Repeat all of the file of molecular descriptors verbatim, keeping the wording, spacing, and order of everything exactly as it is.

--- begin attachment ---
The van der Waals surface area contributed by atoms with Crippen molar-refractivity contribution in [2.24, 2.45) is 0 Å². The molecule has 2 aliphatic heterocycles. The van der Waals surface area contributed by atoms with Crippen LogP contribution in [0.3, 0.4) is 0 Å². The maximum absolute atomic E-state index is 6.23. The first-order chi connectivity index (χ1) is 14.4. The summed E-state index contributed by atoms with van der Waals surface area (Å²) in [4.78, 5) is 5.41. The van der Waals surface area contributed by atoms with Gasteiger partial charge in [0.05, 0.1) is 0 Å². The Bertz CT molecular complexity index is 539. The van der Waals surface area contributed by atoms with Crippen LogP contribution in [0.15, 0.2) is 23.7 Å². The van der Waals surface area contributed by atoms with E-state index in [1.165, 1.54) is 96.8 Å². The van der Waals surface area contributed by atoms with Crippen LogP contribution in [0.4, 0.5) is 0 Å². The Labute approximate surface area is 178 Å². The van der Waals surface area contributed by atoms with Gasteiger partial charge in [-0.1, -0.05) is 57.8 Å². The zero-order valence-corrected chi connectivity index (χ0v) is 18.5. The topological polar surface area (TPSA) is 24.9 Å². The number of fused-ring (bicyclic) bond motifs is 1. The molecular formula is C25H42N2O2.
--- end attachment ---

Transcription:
The van der Waals surface area contributed by atoms with Crippen molar-refractivity contribution in [2.24, 2.45) is 0 Å². The molecule has 2 aliphatic heterocycles. The van der Waals surface area contributed by atoms with Crippen LogP contribution in [0.3, 0.4) is 0 Å². The maximum absolute atomic E-state index is 6.23. The first-order chi connectivity index (χ1) is 14.4. The summed E-state index contributed by atoms with van der Waals surface area (Å²) in [4.78, 5) is 5.41. The van der Waals surface area contributed by atoms with Gasteiger partial charge in [0.05, 0.1) is 0 Å². The Bertz CT molecular complexity index is 539. The van der Waals surface area contributed by atoms with Crippen LogP contribution in [0.15, 0.2) is 23.7 Å². The van der Waals surface area contributed by atoms with E-state index in [1.165, 1.54) is 96.8 Å². The van der Waals surface area contributed by atoms with Crippen LogP contribution in [0.4, 0.5) is 0 Å². The Labute approximate surface area is 178 Å². The van der Waals surface area contributed by atoms with Gasteiger partial charge in [-0.1, -0.05) is 57.8 Å². The zero-order valence-corrected chi connectivity index (χ0v) is 18.5. The topological polar surface area (TPSA) is 24.9 Å². The number of fused-ring (bicyclic) bond motifs is 1. The molecular formula is C25H42N2O2.